There are several approaches that any community college can take when creating a curricula for a “futures institute:”

  • Establish a day of “futures orientation” where all students
    are introduced to future trends of all types.
  • Develop a set of “futures modules” for all areas of
    knowledge. Utilize these modules in many different ways,
    both within the structure of the curricula, as well as for
    community seminars.
  • Create a series of courses that can be utilized any quarter or semester

October 10, 2009 Posted by | Articles, Future of Education, Organizations | , , | Leave a comment

Barry Schuler: Genomics 101

In this 21 minute video, Barry Schuler provides an engaging and highly informative look at the current state of genomic research and its enormous implications for the future. Presenting the science of genomics in a clear and understandable fashion, he points out the similarities between programing software and the potential for programming the DNA of organisms.

Vodpod videos no longer available.

October 3, 2009 Posted by | Genetics, Science, Videos | , , | Leave a comment

The world of 2020 and beyond

“No-one can predict the future, but perhaps the most authoritative and authentic description of the future comes from interviews with the world’s leading scientists.  I have interviewed the 150 top scientists who are inventing the future, in three areas:  life, the mind, and matter, which are the three pillars of science.”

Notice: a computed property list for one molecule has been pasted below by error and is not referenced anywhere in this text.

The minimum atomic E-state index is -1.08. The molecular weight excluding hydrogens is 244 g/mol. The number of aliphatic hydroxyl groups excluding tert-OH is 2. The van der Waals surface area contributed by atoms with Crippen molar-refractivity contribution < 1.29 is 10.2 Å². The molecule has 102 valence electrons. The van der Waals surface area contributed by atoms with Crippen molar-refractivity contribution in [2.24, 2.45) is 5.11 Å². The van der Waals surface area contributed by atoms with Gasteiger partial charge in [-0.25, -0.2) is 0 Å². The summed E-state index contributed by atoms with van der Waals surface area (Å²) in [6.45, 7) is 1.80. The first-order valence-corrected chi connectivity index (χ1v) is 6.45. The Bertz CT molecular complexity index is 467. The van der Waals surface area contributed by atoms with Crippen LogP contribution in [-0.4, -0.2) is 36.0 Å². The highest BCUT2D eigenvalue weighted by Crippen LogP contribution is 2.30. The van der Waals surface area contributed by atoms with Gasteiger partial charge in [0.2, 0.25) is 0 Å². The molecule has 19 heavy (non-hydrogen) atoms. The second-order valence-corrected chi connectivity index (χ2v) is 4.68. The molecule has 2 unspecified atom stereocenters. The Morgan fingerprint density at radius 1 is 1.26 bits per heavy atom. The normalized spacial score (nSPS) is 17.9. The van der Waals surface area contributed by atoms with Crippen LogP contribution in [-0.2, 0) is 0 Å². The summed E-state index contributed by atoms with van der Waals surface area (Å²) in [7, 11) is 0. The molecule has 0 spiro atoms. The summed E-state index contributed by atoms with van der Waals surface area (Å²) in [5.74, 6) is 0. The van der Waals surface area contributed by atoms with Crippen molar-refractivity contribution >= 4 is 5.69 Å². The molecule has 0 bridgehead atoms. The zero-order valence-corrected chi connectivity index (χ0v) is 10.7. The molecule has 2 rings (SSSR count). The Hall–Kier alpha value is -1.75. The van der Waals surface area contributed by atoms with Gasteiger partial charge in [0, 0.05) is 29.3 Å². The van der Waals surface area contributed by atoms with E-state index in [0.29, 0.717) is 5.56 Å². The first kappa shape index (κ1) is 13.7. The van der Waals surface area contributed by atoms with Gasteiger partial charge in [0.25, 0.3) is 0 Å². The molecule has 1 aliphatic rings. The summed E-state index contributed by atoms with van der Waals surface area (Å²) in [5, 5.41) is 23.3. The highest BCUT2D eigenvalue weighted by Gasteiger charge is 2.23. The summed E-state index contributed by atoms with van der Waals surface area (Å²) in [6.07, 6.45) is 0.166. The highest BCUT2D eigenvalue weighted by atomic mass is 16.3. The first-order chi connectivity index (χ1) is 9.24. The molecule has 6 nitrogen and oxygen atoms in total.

—Michael Kaku

Michio Kaku, professor of Theoretical Physics, City University of New York offers these thoughts on the future from his 2005 conference presentation posted on The Futures Foundation web site.

Posted via web from Exploring the Future

September 21, 2009 Posted by | Articles, Organizations, Science | , | Leave a comment

The Universe in One Year

Universe in One Year


The following website provides an interesting conceptual view of the development of the universe and the much more recent evolution of life on earth in the form of a calendar.

The Universe in One Year

Posted via web from Exploring the Future

September 12, 2009 Posted by | Science, Web Sites | , | Leave a comment